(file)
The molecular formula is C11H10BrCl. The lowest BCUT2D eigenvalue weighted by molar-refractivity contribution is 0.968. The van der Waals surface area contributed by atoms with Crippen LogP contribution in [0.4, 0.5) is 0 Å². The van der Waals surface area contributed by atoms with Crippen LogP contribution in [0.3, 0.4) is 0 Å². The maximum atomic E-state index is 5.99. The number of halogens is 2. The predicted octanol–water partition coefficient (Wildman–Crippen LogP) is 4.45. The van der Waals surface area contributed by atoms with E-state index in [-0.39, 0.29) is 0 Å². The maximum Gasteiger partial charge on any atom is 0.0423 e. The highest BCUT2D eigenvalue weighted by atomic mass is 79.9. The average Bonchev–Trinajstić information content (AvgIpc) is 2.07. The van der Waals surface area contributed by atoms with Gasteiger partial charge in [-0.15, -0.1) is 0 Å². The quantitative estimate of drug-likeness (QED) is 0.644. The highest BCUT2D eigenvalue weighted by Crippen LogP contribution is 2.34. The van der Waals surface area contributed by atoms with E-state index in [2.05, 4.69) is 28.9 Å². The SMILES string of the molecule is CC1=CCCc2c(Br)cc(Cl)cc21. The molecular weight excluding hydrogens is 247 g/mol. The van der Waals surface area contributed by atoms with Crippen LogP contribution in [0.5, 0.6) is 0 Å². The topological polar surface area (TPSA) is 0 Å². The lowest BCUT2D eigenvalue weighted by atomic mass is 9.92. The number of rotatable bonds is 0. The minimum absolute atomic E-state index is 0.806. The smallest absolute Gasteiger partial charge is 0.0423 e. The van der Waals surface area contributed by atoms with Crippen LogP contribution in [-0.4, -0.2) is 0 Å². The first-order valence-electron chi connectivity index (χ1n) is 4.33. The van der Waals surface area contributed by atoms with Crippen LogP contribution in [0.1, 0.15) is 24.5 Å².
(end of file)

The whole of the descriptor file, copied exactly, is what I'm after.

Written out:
The molecular formula is C11H10BrCl. The lowest BCUT2D eigenvalue weighted by molar-refractivity contribution is 0.968. The van der Waals surface area contributed by atoms with Crippen LogP contribution in [0.4, 0.5) is 0 Å². The van der Waals surface area contributed by atoms with Crippen LogP contribution in [0.3, 0.4) is 0 Å². The maximum atomic E-state index is 5.99. The number of halogens is 2. The predicted octanol–water partition coefficient (Wildman–Crippen LogP) is 4.45. The van der Waals surface area contributed by atoms with E-state index in [-0.39, 0.29) is 0 Å². The maximum Gasteiger partial charge on any atom is 0.0423 e. The highest BCUT2D eigenvalue weighted by atomic mass is 79.9. The average Bonchev–Trinajstić information content (AvgIpc) is 2.07. The van der Waals surface area contributed by atoms with Gasteiger partial charge in [-0.15, -0.1) is 0 Å². The quantitative estimate of drug-likeness (QED) is 0.644. The highest BCUT2D eigenvalue weighted by Crippen LogP contribution is 2.34. The van der Waals surface area contributed by atoms with E-state index in [2.05, 4.69) is 28.9 Å². The SMILES string of the molecule is CC1=CCCc2c(Br)cc(Cl)cc21. The molecular weight excluding hydrogens is 247 g/mol. The van der Waals surface area contributed by atoms with Crippen LogP contribution in [0.5, 0.6) is 0 Å². The topological polar surface area (TPSA) is 0 Å². The lowest BCUT2D eigenvalue weighted by atomic mass is 9.92. The number of rotatable bonds is 0. The minimum absolute atomic E-state index is 0.806. The smallest absolute Gasteiger partial charge is 0.0423 e. The van der Waals surface area contributed by atoms with Crippen LogP contribution in [-0.4, -0.2) is 0 Å². The first-order valence-electron chi connectivity index (χ1n) is 4.33. The van der Waals surface area contributed by atoms with Crippen LogP contribution in [0.1, 0.15) is 24.5 Å².